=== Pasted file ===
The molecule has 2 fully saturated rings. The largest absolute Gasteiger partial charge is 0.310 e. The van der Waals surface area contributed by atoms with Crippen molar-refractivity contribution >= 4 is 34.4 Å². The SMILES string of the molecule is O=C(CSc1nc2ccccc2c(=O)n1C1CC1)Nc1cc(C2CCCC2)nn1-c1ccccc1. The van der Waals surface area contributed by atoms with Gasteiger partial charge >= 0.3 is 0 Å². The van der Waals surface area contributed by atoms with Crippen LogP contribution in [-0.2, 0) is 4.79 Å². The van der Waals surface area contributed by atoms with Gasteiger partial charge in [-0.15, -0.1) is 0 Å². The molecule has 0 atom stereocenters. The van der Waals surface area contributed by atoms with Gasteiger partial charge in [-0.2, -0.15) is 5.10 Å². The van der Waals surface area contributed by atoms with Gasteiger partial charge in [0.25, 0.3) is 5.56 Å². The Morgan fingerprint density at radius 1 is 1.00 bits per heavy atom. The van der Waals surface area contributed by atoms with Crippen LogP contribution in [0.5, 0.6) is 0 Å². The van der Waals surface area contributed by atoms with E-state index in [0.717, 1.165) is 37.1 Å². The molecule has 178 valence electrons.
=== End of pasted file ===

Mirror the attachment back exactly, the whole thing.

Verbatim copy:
The molecule has 2 fully saturated rings. The largest absolute Gasteiger partial charge is 0.310 e. The van der Waals surface area contributed by atoms with Crippen molar-refractivity contribution >= 4 is 34.4 Å². The SMILES string of the molecule is O=C(CSc1nc2ccccc2c(=O)n1C1CC1)Nc1cc(C2CCCC2)nn1-c1ccccc1. The van der Waals surface area contributed by atoms with Gasteiger partial charge >= 0.3 is 0 Å². The van der Waals surface area contributed by atoms with Crippen LogP contribution in [-0.2, 0) is 4.79 Å². The van der Waals surface area contributed by atoms with Gasteiger partial charge in [-0.15, -0.1) is 0 Å². The molecule has 0 atom stereocenters. The van der Waals surface area contributed by atoms with Gasteiger partial charge in [-0.2, -0.15) is 5.10 Å². The van der Waals surface area contributed by atoms with Gasteiger partial charge in [0.25, 0.3) is 5.56 Å². The Morgan fingerprint density at radius 1 is 1.00 bits per heavy atom. The van der Waals surface area contributed by atoms with Crippen LogP contribution in [0.5, 0.6) is 0 Å². The van der Waals surface area contributed by atoms with E-state index in [0.717, 1.165) is 37.1 Å². The molecule has 178 valence electrons.